Seldom more than 40 feet wide and 12 feet deep, but it ran 363 miles across the rugged wilderness of upstate New York, the Erie Canal connected the Hudson River at Albany to the Great Lakes at Buffalo, providing the port of New York City with a direct water link to the heartland of the North American continent.
A. Seldom more than 40 feet wide and 12 feet deep, but it ran 363 miles across the rugged wilderness of upstate New York, the Erie Canal connected
B. Seldom more than 40 feet wide or 12 feet deep but running 363 miles across the rugged wilderness of upstate New York, the Erie Canal connected
C. It was seldom more than 40 feet wide and 12 feet deep, and ran 363 miles across the rugged wilderness of upstate New York, but the Erie Canal, connecting
D. The Erie Canal was seldom more than 40 feet wide or 12 feet deep and it ran 363 miles across the rugged wilderness of upstate New York, which connected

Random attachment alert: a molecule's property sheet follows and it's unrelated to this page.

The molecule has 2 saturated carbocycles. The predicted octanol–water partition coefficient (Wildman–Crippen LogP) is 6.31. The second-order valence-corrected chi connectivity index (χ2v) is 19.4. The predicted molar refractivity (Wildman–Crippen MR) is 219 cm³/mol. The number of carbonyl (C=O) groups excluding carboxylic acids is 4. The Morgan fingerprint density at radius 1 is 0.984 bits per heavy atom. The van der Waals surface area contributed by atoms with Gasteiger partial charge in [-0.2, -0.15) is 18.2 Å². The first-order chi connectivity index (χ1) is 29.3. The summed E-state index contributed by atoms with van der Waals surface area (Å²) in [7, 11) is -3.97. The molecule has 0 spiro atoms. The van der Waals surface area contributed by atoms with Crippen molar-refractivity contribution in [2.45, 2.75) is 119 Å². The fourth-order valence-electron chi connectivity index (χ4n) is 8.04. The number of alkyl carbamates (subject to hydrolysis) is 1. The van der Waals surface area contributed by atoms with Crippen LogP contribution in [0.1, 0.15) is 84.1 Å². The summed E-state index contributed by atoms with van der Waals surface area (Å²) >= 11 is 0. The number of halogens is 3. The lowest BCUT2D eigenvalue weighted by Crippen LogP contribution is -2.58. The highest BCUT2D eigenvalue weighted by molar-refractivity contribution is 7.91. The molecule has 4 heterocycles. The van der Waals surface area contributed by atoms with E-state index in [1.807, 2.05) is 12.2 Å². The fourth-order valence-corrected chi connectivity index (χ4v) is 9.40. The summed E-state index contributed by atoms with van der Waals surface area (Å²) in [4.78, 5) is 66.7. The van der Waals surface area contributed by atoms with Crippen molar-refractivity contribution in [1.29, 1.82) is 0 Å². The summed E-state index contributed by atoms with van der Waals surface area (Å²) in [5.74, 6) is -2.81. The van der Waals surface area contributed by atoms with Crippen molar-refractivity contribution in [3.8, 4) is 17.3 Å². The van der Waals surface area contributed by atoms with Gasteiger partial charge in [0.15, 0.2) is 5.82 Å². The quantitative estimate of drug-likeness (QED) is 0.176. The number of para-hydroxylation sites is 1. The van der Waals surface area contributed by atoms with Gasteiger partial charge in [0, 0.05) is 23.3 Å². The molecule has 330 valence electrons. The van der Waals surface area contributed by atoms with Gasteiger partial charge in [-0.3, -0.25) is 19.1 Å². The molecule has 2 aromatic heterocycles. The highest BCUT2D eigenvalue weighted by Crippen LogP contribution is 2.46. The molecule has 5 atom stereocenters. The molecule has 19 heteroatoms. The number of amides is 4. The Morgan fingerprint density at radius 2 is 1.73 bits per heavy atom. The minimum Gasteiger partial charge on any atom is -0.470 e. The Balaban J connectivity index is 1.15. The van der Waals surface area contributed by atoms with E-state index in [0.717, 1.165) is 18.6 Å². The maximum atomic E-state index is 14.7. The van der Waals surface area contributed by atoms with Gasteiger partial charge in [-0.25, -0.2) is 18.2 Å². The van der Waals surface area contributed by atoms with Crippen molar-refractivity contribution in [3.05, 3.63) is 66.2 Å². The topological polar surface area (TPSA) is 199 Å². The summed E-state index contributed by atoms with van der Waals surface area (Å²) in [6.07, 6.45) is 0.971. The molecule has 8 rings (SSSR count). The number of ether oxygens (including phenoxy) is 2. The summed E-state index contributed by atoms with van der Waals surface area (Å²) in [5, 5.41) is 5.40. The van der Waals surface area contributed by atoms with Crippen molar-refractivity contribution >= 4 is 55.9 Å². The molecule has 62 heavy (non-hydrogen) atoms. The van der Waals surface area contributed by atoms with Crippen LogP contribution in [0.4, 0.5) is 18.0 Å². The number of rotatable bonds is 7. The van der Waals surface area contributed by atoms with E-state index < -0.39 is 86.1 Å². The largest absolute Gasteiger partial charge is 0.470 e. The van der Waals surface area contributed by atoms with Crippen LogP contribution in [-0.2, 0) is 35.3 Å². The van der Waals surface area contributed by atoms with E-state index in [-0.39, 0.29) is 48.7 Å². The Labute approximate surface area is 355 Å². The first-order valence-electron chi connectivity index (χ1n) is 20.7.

E. The Erie Canal, seldom more than 40 feet wide and 12 feet deep, but running 363 miles across the rugged wilderness of upstate New York, connecting

Dear NewKid123
I'm happy to help with this one. :-) I like this question. What's the source?

(A) we have a modifier "seldom more than ..." in parallel with an independent clause "it ran ....", a failure of parallelism. Then, we get a run-on sentence --- two independent clauses separated only by a comma. See:
http://gmat.magoosh.com/lessons/916-run-on-sentences
This choice is incorrect.

(B) [modifier] "but" [modifier], [subject][verb] .... all correct. This is promising.